By Gunilla Norris
When we lose a partner in life especially if the relationship has been a close one it is as if we have been torn asunder. Not only do we miss the daily presence of our partner and the things we did together but now have an entirely new set of circumstances to come to terms with. Our social life, for instance, changes a great deal. It is often hard in this world of “coupledom” to include a widow or widower. Even if we are included the absence of our partner becomes so exquisitely felt in these circumstances that it is sometimes very hard to be part of them.
Grief can seize us at the most unexpected time and place. We suddenly don’t want to have breakfast where we once happily did with the one we loved. Eating the eggs feels like eating sorrow all over again. We learn that grief takes as long as it takes and is processed and integrated differently by each one of us. Some people throw themselves into activity to distract themselves from feeling until they can face loss. Some go to ground like badgers and are somehow stopped from doing anything. The process of grieving should never be prescribed, and if we are to be a friend of someone with such a loss we are not to tell them how they “should” feel or what they “should” do.
And this leads me to write about the role of friendship in the grieving process. We so need a friend, someone with whom we can let things be as they actually are. It is known that to cry by yourself does not release us as much as to cry with someone who cares. We need our loss to be acknowledged and witnessed. We go through anger, despair, numbness, fear and confusion, but we can bear all that with a true friend who trusts our capacity to come through what we must.
Sometimes such a friend needs to be a professional. Sometimes a grieving group becomes a kind of collective friend because the issues of everyone in the group are allowed and shared. Sometimes we are lucky to have a family member or a long -standing friend who steps in to be that steady shoulder we so much need to lean on. Odd as this may seem sometimes it is a stranger who has no history with us that provides the compassion and objectivity to let us be free in the way we grieve.
We can also learn to ask for what we need though we may not quite know what that is.
Here’s a list of suggestions in that regard which may stand us in good stead when we are in the tsunami of loss. If you are grieving ask someone you think you can trust for:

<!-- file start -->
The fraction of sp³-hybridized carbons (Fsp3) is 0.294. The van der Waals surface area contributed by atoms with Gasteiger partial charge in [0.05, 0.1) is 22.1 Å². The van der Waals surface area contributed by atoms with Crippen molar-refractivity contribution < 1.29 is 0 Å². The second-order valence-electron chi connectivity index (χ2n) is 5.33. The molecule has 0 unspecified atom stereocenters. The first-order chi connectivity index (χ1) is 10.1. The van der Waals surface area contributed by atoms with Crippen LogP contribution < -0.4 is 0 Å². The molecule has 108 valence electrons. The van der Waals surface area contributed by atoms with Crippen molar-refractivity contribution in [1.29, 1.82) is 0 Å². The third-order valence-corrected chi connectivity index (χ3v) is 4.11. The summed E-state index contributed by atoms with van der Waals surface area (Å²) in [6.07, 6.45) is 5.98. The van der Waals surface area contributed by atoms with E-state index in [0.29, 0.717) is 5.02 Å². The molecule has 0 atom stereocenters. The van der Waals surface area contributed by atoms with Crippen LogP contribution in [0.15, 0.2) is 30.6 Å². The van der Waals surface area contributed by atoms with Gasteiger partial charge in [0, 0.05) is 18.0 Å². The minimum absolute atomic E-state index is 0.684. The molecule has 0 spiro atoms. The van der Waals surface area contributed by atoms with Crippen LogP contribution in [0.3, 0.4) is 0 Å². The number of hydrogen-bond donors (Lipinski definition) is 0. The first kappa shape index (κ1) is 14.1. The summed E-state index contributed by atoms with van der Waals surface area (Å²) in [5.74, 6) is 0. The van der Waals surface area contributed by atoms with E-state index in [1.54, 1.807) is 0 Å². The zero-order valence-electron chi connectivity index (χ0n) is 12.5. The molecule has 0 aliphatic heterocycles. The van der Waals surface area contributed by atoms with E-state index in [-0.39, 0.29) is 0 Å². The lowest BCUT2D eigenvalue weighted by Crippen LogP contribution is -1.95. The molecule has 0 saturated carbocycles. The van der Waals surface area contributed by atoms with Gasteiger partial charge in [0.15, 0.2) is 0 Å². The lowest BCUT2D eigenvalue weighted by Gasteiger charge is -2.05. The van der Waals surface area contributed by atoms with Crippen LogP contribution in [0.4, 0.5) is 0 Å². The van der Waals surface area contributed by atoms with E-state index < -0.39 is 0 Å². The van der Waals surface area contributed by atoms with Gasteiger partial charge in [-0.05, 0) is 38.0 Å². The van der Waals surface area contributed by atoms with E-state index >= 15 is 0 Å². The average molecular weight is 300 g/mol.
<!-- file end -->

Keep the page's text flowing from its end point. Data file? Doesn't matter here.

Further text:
1. A daily phone call or very quick visit. We may not want to talk, but it is good to be remembered. It helps to know that outside of our despair is a world where someone is keeping track. Think of it asking for a simple checking. Life is continuing however hard it is.
2. Have a friend or two who help you respond to the condolence cards you need to write.
3. Have your friend take you out for coffee just to get out of the house. Do the groceries with that person or something that is just simply about going on with life.
4. Ask your friend to help you find a skilled masseuse so that you can release the pent up feelings stored in the body.
5. Ask your friend to go to church with you if you belong to a religious denomination. Sitting in the pew alone where you once sat with your partner is very hard. But spiritual consolation is important to have if you are a faith- based person.
When we are physically wounded we don’t want to be touched directly on the wound, but having it dressed and protected helps us heal. These suggestions are like dressings of sorts. We know that at the heart of it all to have a friend (or to be one) in the grieving process is life saving. Such a friend needs to know that we will come through in our own way and in our own time. Such a friend does not shell out advice or take over but knows that just being fully present without a personal agenda goes further than anything in the process of grief.
We don’t need tons of friends. One conscious caring person is a wondrous gift. Once we have experienced such a companionship we can offer in our turn to someone in need. We will know first hand how precious it is. To grieve is normal and necessary. We will all at one time or other experience a great loss. We only feel loss if we have loved deeply. It is the lived love that will finally sustain us. As a friend of someone grieving holding to that knowing will let a lot of necessary emotional fluctuation be released. We don’t have to do anything about all those feeling. We just have to be a loving presence and trust the one who is grieving that they have what it takes to chose life again.
To be a compassionate and tender presence in the face of loss is a big thing. It is to be spiritual friend. When we have grieved long and well enough, a tenderness towards ourselves will emerge and also gratitude for the goodness that has been part of our days. It is really then that we can begin to build a new life.